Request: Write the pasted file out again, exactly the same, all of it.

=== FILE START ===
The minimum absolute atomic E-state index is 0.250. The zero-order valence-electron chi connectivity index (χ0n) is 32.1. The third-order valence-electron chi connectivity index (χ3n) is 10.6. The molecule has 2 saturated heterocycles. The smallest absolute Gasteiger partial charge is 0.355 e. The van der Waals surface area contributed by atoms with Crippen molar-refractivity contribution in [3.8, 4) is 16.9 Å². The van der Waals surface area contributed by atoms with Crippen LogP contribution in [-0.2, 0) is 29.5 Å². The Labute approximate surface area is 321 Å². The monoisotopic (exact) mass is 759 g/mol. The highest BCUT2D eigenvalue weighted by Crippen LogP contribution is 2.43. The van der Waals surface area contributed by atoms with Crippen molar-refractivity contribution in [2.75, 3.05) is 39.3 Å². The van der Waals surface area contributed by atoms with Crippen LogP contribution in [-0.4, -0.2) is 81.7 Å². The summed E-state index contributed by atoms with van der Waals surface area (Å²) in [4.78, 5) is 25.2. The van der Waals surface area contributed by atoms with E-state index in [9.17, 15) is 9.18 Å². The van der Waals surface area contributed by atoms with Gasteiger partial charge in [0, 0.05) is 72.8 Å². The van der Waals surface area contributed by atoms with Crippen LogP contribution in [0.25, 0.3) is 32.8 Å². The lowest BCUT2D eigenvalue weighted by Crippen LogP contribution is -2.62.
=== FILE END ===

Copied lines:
The minimum absolute atomic E-state index is 0.250. The zero-order valence-electron chi connectivity index (χ0n) is 32.1. The third-order valence-electron chi connectivity index (χ3n) is 10.6. The molecule has 2 saturated heterocycles. The smallest absolute Gasteiger partial charge is 0.355 e. The van der Waals surface area contributed by atoms with Crippen molar-refractivity contribution in [3.8, 4) is 16.9 Å². The van der Waals surface area contributed by atoms with Crippen LogP contribution in [-0.2, 0) is 29.5 Å². The Labute approximate surface area is 321 Å². The monoisotopic (exact) mass is 759 g/mol. The highest BCUT2D eigenvalue weighted by Crippen LogP contribution is 2.43. The van der Waals surface area contributed by atoms with Crippen molar-refractivity contribution in [2.75, 3.05) is 39.3 Å². The van der Waals surface area contributed by atoms with Crippen LogP contribution in [-0.4, -0.2) is 81.7 Å². The summed E-state index contributed by atoms with van der Waals surface area (Å²) in [4.78, 5) is 25.2. The van der Waals surface area contributed by atoms with E-state index in [9.17, 15) is 9.18 Å². The van der Waals surface area contributed by atoms with Gasteiger partial charge in [0, 0.05) is 72.8 Å². The van der Waals surface area contributed by atoms with Crippen LogP contribution in [0.25, 0.3) is 32.8 Å². The lowest BCUT2D eigenvalue weighted by Crippen LogP contribution is -2.62.